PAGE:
FIG. 2 is a flow chart illustrating the operations of generating and displaying a threedimensional bar chart in accordance with an embodiment of the present invention. The system first receives a set of data to be displayed in the threedimensional bar chart (step 202); this data is in the form of a twodimensional array of data values. Next, the system represents some of the data values as rectangular boxes extending from the surface of a twodimensional grid (step 204). The height of a given rectangular box above the surface of the twodimensional grid bears a functional relationship to a corresponding value in the twodimensional array of data values. This functional relationship may include a number of possible functional relationships, including linear and logarithmic relationships.
The system represents other data values as tetrahedra that have been balanced on edge and stretched in a height (step 206). In general, any nonrectangular shape may be used for the alternate data values. However, using tetrahedra provides certain advantages, which are discussed in more detail below. Next, the system renders a perspective view of the twodimensional grid, including the rectangular bars and tetrahedra (step 208). This perspective view is then displayed to an output device, such as display 112 from FIG. 1 (step 210).
Tetrahedra
One embodiment of the present invention intersperses certain types of tetrahedra between rectangular blocks. These tetrahedra are balanced on edge, parallel to the leftright axis of the displayed bar chart, with an upper, orthogonal edge parallel to the foreaft axis. Additionally, each tetrahedron has the same length, width and height as the rectangular solid that would be there in a conventional bar chart. All “stretching” of tetrahedra is in height, along the Zaxis, perpendicular to the XY plane in which the grid of blocks resides.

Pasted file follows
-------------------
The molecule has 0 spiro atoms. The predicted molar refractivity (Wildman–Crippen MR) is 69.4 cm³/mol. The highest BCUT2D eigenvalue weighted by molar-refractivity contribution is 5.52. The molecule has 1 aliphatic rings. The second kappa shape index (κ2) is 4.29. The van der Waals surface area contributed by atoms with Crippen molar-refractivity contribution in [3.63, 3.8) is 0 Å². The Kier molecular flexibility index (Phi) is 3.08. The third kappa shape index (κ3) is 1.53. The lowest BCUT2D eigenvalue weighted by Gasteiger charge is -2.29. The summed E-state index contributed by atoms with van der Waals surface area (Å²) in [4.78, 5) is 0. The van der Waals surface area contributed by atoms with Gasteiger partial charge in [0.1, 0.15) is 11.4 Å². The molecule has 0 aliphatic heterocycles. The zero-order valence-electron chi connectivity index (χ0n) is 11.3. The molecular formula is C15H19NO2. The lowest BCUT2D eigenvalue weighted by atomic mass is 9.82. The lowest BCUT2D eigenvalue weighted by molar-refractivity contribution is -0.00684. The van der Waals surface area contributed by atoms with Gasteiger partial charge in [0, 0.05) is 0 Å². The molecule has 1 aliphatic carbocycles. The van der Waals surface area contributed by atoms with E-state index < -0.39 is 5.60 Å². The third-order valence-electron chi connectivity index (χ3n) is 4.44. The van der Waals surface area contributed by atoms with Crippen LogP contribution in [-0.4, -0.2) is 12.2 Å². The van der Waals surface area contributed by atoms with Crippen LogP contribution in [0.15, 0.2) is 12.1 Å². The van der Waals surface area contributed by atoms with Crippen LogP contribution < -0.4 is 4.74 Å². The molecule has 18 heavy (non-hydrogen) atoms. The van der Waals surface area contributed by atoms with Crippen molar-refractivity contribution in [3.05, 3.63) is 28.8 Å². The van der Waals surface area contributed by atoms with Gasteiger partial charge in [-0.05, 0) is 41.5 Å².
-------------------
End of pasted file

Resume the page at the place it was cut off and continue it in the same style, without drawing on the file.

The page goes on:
A tetrahedron is the simplest of solids: it consists of four points in space, forming four triangular faces and six edges. Commonly, in computer graphics packages the natural resting position of a predefined tetrahedron is on one of its faces. However, one embodiment of the present invention uses a particular tetrahedron, which is balanced on edge with its upper, orthogonal edge receding in the distance. Hence, a predefined tetrahedron from a computer graphics package must be translated and rotated in order to have this orientation.
To better visualize this shape, imagine holding two toothpicks, one in each hand, with each toothpick between your thumb and index finger along its length. With your lefthand palm up, hold the left toothpick parallel to the edge of a desk in front of you. With your righthand palm down, hold the right toothpick above the left one, but suspended in midair slightly above it, and orthogonal to it, squarely centered above mutual midpoints. From above, you would see a ‘+’.
As the two toothpicks are separated in height, they stretch the tetrahedralshaped block: the left hand's toothpick forms the teetering bottom edge of the tetrahedron; the right hand's toothpick forms the upper orthogonal edge; and the four tips of the two toothpicks form the vertices of the stretched tetrahedron.
Using a balancedonanedge and stretched tetrahedron in a threedimensional bar chart provides certain advantages. When viewed from the front, a triangular face pointed upward is visible. When viewed from the side, another triangular face is visible, but this face points downward. The tetrahedron appears “selfsimilar” from any angle, like a stretched cube does, and hence is easy to visualize by the user when alternated with rectangular boxes in every other row.
The abovedescribed tetrahedral shape has advantages when compared with other possible shapes, such as inverted cones, pyramids, and tetrahedra in other orientations. An inverted cone is very expensive and slow to render in three dimensions. Furthermore, cones are also too point. Balancedonanedge and stretched tetrahedra have the desirable property that their pointy top part is a wedge, not a single point. Hence, when they are rendered in three dimensions they provide additional perspective clues as to height when projected by the mind's eye onto ticked grids along the back walls or side walls surrounding a threedimensional bar chart. A stretched pyramid, resting on its foursided base, again has too pointy of an apex. Ditto for a tetrahedron resting on its face.